Tasting Kinzanji miso
The Kinzanji miso is a success! The rice fermented into a very soft paste that holds the whole thing together, the barley is soft but springy, and the soybeans are still nice and firm. It’s quite sweet but also tart and tangy, just right as a veggie or rice topping. Now the final trick will be giving it all away, because there’s no way we can eat 11 kilograms!
(Some pictures are in line; click on any picture in the gallery at the bottom to see the full set.)
Making Kinzanji miso
Making Kinzanji miso takes three days of work—not continual work, but work timed at intervals such that it’s hard to do too much more than just make miso. Luckily for us we were guests of the woman in charge, and she did all the off-hours tasks.
Prepping the grains
The first day we arrived early in the morning and built fires for steaming the grains. We had one portable gas stove and the stove in the kitchen, and we also built three fires in the bays of the traditional stove and one under the outdoor steamer. A hot business, that, in August! I had my face close in to the fires until someone pointed out the length of bamboo with a hole poked in the distal end–a great way to blow on a fire from afar. It was a bit of a tap on the shoulder about our preconceptions, what we look for and what we overlook in going about our everyday affairs.
The rice had been soaking overnight, and was put on the steamer. While it was steaming for the first hour we hulled the soybeans in a hand mill, then separated the skins with a traditional tool—see videos of these steps below.
The barley and soybeans got mixed and were stacked on the steamers, so the rice was on for a total of two hours and the barley/soy for one.
Both were cooled to 37 degrees C and the special koji mold was mixed in. The rice was mounded in large containers and loosely covered with a moist cloth to prevent drying; the barley/soy mix was spread out in wooden trays with only newspaper draped over to prevent bugs from getting in.
Here we took a break and a welcome shower. Five hours later, in the evening, we poured the barley/soy back into large containers and gave it and the rice a good mixing to make sure the mold culture was evenly spread. The mold was very apparent on both by this time.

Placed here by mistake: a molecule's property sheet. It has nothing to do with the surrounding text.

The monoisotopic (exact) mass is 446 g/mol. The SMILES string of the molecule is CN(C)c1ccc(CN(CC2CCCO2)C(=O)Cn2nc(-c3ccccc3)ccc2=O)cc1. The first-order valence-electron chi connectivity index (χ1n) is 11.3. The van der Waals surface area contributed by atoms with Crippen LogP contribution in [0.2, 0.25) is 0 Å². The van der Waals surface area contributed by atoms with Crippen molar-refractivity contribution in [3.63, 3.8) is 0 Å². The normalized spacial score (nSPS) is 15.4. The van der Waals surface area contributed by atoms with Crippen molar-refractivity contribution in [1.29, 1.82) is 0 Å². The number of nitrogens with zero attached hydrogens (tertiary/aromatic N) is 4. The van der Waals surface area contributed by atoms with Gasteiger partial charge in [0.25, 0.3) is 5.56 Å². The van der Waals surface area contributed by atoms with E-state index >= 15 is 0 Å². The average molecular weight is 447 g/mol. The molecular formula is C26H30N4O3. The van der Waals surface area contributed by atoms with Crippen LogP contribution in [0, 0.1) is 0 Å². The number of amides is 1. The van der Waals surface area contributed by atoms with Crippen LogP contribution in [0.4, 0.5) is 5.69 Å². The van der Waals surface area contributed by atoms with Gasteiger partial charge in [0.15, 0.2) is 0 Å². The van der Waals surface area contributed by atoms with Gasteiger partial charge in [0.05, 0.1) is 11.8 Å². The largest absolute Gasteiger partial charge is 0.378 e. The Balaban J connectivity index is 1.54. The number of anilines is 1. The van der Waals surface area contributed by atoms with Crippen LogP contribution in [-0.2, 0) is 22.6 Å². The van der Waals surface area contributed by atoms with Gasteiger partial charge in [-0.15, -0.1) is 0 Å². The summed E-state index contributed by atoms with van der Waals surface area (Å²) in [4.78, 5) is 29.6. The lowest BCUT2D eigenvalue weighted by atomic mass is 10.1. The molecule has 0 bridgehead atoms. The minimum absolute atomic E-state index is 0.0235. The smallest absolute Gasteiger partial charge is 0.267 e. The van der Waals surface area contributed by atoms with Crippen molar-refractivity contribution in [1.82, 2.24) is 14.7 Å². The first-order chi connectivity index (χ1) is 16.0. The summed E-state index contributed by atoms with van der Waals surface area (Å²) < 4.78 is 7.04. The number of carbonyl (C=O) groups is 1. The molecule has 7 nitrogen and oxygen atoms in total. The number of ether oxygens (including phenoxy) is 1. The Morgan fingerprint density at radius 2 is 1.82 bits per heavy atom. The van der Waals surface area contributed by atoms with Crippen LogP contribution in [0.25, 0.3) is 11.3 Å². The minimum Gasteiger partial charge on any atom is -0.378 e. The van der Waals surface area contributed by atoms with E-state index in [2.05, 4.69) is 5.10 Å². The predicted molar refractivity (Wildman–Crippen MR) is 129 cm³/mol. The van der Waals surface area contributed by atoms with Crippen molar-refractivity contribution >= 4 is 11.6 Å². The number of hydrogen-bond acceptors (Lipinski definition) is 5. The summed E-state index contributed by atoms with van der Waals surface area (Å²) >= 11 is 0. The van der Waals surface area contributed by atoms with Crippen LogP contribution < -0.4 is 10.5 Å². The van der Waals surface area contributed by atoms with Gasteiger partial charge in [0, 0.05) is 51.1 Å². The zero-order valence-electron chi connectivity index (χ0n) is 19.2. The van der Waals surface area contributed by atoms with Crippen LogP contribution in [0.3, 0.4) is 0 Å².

Koji mold fermentation
Many people are probably thinking that moldy food = bad food. Really, the only difference between fermented foods and spoiled foods is the type of microorganisms that are present in them. If you’ve ever had yogurt, cheese, beer … you’ve benefited not only from lactobacillic organisms, but also from yeasts, molds, and much more. As most experienced fermenters know, white mold is usually a good sign, and can be scraped off before eating. Molds of any other color are bad, the darker the worse, and their presence means a good cleaning and starting the project from scratch.
One other note on molds, or any microorganisms really, is that culturing is as much a numbers game as anything else. The salt in sauerkraut and other lacto-fermented foods is there to inhibit the growth of baddies while the desired cultures increase. When a miso maker we know up in the mountains moved into an old elementary school, he first took handfuls of his mold culture and threw it all over the walls, ceiling, and in every cranny of the room that was to be his culturing room. As anyone who’s been in old school buildings here knows, they’re havens for mold and who knows what else—he had to make sure that his mold was the only one growing in his culturing room.
But I digress … we gave our moldy grains a good mix and put them down for the night.
Lacto-fermented vegetables prep
The next afternoon we arrived and started preparing the ginger, eggplant, and ‘uri’ white gourd for pickling. After putting them down with salt we took off until the evening, when we returned to process the shiso leaves and sesame seeds.
Late that night our hostess mixed some salt into the rice and barley mixtures, stopping the koji mold fermentation. When we arrived for our last morning the only thing left to do was to mix the rice, barley/soy mix, and all the vegetables together evenly. We divided it up into buckets, and that’s where it’s been sitting for a month.
What a process! I definitely see why you’d want to do a hundred pounds or more at a time, but would encourage anyone with an opportunity to make miso to give it a try. At the very least you’ll have twenty-some pounds of reminder of your labors!